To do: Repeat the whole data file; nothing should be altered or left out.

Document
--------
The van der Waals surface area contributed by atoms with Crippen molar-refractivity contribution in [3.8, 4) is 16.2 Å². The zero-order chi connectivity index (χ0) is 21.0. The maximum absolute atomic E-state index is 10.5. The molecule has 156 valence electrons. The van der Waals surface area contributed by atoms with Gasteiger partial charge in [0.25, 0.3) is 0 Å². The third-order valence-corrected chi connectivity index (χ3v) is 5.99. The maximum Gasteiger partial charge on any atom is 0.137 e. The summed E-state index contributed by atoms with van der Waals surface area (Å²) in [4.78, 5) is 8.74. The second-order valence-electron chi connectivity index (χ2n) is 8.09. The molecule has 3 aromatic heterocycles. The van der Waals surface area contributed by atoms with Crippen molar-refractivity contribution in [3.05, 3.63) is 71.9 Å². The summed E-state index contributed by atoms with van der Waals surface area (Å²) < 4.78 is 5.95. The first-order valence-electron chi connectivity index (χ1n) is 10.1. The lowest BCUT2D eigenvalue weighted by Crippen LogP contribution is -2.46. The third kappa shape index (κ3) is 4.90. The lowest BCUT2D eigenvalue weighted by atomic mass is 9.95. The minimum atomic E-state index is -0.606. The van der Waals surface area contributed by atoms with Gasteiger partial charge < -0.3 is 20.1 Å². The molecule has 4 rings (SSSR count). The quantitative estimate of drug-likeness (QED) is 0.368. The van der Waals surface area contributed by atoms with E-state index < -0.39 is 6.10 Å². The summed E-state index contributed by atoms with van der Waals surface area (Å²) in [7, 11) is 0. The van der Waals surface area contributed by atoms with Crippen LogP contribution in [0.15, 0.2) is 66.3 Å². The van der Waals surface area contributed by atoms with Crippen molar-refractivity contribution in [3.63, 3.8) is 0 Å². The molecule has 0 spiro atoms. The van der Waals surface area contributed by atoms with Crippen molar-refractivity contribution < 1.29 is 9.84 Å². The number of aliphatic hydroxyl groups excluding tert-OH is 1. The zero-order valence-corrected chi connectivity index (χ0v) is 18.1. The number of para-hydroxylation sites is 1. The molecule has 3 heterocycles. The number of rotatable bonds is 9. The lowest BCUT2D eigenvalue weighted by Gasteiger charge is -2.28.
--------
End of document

The van der Waals surface area contributed by atoms with Crippen molar-refractivity contribution in [3.8, 4) is 16.2 Å². The zero-order chi connectivity index (χ0) is 21.0. The maximum absolute atomic E-state index is 10.5. The molecule has 156 valence electrons. The van der Waals surface area contributed by atoms with Gasteiger partial charge in [0.25, 0.3) is 0 Å². The third-order valence-corrected chi connectivity index (χ3v) is 5.99. The maximum Gasteiger partial charge on any atom is 0.137 e. The summed E-state index contributed by atoms with van der Waals surface area (Å²) in [4.78, 5) is 8.74. The second-order valence-electron chi connectivity index (χ2n) is 8.09. The molecule has 3 aromatic heterocycles. The van der Waals surface area contributed by atoms with Crippen molar-refractivity contribution in [3.05, 3.63) is 71.9 Å². The summed E-state index contributed by atoms with van der Waals surface area (Å²) < 4.78 is 5.95. The first-order valence-electron chi connectivity index (χ1n) is 10.1. The lowest BCUT2D eigenvalue weighted by Crippen LogP contribution is -2.46. The third kappa shape index (κ3) is 4.90. The lowest BCUT2D eigenvalue weighted by atomic mass is 9.95. The minimum atomic E-state index is -0.606. The van der Waals surface area contributed by atoms with Gasteiger partial charge < -0.3 is 20.1 Å². The molecule has 4 rings (SSSR count). The quantitative estimate of drug-likeness (QED) is 0.368. The van der Waals surface area contributed by atoms with E-state index < -0.39 is 6.10 Å². The summed E-state index contributed by atoms with van der Waals surface area (Å²) in [7, 11) is 0. The van der Waals surface area contributed by atoms with Crippen LogP contribution in [0.15, 0.2) is 66.3 Å². The van der Waals surface area contributed by atoms with Crippen molar-refractivity contribution in [3.63, 3.8) is 0 Å². The molecule has 0 spiro atoms. The van der Waals surface area contributed by atoms with Crippen molar-refractivity contribution < 1.29 is 9.84 Å². The number of aliphatic hydroxyl groups excluding tert-OH is 1. The zero-order valence-corrected chi connectivity index (χ0v) is 18.1. The number of para-hydroxylation sites is 1. The molecule has 3 heterocycles. The number of rotatable bonds is 9. The lowest BCUT2D eigenvalue weighted by Gasteiger charge is -2.28.